The lack of LGBT executive leaders is well-known as not many leaders publicly identify as lesbian, gay , bisexual or transgender. With society making a positive shift toward supporting the LGBT community, this is a perfect time for Stanford University, a leading research and teaching institution in the San Francisco Bay area, to introduce its LGBT Executive Leadership Program.
The one-week executive program conducted by the Stanford Graduate School of Business gives an opportunity to those who identify as LGBT to network with peers while gaining invaluable experience and skills to be used in the business world.
“[W]ith this year’s LGBT program, we aspire to build on what Stanford faculty do best – and that is to educate, empower and mentor some of the most promising corporate professionals to achieve their true potentials,” said Lisa Blair, associate director of programs and marketing, Stanford Graduate School of Business Executive Education.
While existing programs focus on other diverse backgrounds such as Asian-Americans and women, including those offered at Stanford, this is the first executive leadership program of its kind with a specific focus on the LGBT community in business.
Like most others at the university, this program is highly competitive. With only 50 available positions, the program is designed for individuals who are mid- to senior-level executives with a minimum of 10 years of professional experience and five years in management.
Combining lectures, instructor demonstrations and engaging teamwork, there is a large emphasis on design thinking innovation. The program also addresses the notable leadership gap for lesbian, gay men, bisexual and transgender people in the C-Suite.
Apple CEO Tim Cook, who openly identifies as gay, is one of the most prominent executive leaders in the U.S. in 2015, he received the Visibility Award from the Human Rights Campaign (HRC) for playing a major role in advocating for equality within corporate America.
“There are sizable and long-held gaps in corporations and large enterprises that do not yet include LGBT senior leaders – or provide the kind of mentors, peers, career paths and acceptance that many talented LGBT professionals need,” Blair stated.
Part of the LGBT Executive Leadership Program’s initiative during and after participants’ time in the program is to educate leaders to help them gain a sense of community within their network as they continue onto their career paths.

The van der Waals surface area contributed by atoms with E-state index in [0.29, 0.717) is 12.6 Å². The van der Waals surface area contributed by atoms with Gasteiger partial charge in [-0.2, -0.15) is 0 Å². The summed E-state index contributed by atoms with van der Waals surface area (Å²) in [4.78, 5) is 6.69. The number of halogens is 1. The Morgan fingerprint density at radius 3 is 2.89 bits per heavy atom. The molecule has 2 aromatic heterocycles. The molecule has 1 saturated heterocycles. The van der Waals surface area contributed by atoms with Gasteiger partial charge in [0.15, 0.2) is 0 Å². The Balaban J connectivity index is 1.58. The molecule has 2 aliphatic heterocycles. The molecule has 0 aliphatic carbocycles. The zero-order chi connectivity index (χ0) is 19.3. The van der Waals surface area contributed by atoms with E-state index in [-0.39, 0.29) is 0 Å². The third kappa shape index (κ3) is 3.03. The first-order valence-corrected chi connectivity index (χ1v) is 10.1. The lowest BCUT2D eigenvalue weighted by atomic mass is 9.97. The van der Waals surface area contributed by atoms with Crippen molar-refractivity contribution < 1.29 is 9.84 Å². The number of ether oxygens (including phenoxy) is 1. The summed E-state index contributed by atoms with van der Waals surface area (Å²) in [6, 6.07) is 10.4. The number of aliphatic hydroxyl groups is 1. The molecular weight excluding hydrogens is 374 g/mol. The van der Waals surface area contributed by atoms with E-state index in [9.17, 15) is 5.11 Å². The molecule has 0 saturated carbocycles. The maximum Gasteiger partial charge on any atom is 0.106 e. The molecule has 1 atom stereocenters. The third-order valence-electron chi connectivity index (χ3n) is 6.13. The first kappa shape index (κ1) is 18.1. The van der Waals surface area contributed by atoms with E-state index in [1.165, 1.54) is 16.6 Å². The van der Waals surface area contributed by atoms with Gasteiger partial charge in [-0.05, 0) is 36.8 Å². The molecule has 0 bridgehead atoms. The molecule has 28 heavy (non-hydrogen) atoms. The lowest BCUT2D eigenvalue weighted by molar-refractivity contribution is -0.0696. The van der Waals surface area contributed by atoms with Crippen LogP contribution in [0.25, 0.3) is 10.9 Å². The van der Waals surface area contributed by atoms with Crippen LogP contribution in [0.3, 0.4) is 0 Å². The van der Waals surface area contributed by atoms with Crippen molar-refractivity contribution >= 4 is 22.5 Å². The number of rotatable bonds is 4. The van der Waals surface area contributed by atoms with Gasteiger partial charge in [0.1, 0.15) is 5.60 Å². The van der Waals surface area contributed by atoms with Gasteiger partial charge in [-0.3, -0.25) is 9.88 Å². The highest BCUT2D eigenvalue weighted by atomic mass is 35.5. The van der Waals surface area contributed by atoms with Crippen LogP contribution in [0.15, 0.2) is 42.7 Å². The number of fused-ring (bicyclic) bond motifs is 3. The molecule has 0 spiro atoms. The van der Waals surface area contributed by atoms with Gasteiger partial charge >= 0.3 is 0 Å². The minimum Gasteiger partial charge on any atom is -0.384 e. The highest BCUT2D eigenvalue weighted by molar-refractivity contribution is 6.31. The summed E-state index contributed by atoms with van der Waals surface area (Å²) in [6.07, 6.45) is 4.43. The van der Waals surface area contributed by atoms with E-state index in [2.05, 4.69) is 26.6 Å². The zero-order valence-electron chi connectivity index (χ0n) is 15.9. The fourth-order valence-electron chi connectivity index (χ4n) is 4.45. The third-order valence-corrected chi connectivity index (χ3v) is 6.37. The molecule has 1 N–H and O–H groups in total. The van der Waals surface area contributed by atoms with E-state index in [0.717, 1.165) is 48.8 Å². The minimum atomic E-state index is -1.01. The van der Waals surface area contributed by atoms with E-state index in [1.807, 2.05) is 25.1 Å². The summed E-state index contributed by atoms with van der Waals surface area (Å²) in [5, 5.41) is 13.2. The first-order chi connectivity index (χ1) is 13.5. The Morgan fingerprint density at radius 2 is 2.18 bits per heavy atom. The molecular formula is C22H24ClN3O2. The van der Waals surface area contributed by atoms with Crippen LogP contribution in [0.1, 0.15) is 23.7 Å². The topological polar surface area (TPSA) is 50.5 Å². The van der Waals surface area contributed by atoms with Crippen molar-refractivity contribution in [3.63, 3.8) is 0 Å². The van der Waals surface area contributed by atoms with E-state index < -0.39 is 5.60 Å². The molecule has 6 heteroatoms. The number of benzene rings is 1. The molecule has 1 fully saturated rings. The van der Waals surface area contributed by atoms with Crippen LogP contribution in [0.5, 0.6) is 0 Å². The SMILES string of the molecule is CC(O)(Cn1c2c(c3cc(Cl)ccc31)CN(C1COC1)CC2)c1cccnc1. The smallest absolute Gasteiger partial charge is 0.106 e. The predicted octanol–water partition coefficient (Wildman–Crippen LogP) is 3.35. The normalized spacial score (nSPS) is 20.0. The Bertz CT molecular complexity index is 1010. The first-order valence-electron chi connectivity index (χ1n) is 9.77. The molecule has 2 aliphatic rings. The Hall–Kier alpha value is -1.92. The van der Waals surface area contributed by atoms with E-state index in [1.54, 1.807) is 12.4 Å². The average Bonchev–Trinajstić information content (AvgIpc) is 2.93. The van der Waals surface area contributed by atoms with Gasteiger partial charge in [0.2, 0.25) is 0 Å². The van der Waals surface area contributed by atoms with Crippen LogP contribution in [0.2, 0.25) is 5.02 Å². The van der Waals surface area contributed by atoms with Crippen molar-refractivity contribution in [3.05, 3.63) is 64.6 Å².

“Our experience tells us that bringing heightened authenticity and enhanced self-confidence into their leadership mindset can and will influence outcomes,” noted Blair. “We think a peer group among other LGBT professionals should inspire best-of-class thinking and creation of a lasting professional network.” With the legalization of same-sex marriage and more LGBT-friendly benefits in the workplace, the LGBT community has seen more representation in the business world. Although there are some notable improvements, many organizations, laws and employers do not yet support an equal workforce.
In a 2013 follow-up to the 2009 study conducted by the HRC, Degrees of Equality, it was revealed that, despite a changing social and legal landscape for LGBT people, 53 percent of LGBT workers nationwide still do not disclose their sexual orientation at work.
This often poses a problem for those who feel the need to hide their identity at work. LGBT employees may not have a full sense of inclusion and positive workplace culture while their counterparts, who do, may have a better chance at thriving in the workplace.
“These are basics that many other leaders have within grasp, yet given the historic dimensions of the corporate closet, along with stigma, cultural boundaries and risk, have often been denied to lesbians, gay men, bisexuals and transgender people,” Blair explained. “Why not create a dynamic, academic yet ‘real world’ space where these identity challenges can be understood, faced and conquered?”
In some other aspects, the workplace has made leaps forward in equal representation.
According the 2016 Corporate Equality Index from the HRC, 84 percent of businesses have inclusive diversity training, and 60 percent of businesses offer transgender-inclusive healthcare coverage options through at least one firm-wide plan for workers.
Through such initiatives as Stanford’s LGBT Executive Leadership Program, and through corporate leaders, opportunities can increase for individuals to break through stigmas and laws, and be able to share their talents.
It remains to be seen if the impact of this program will inspire other educational institutions to begin similar programs.
“This is hard to say, and perhaps time will tell,” Blair added. “Stanford takes seriously our aim to think over the horizon as well as to think globally.”
The LGBT Executive program aims to contribute to equal representation in the workplace, and will make already great leaders even better leaders – something from which everyone can benefit in the workplace and beyond.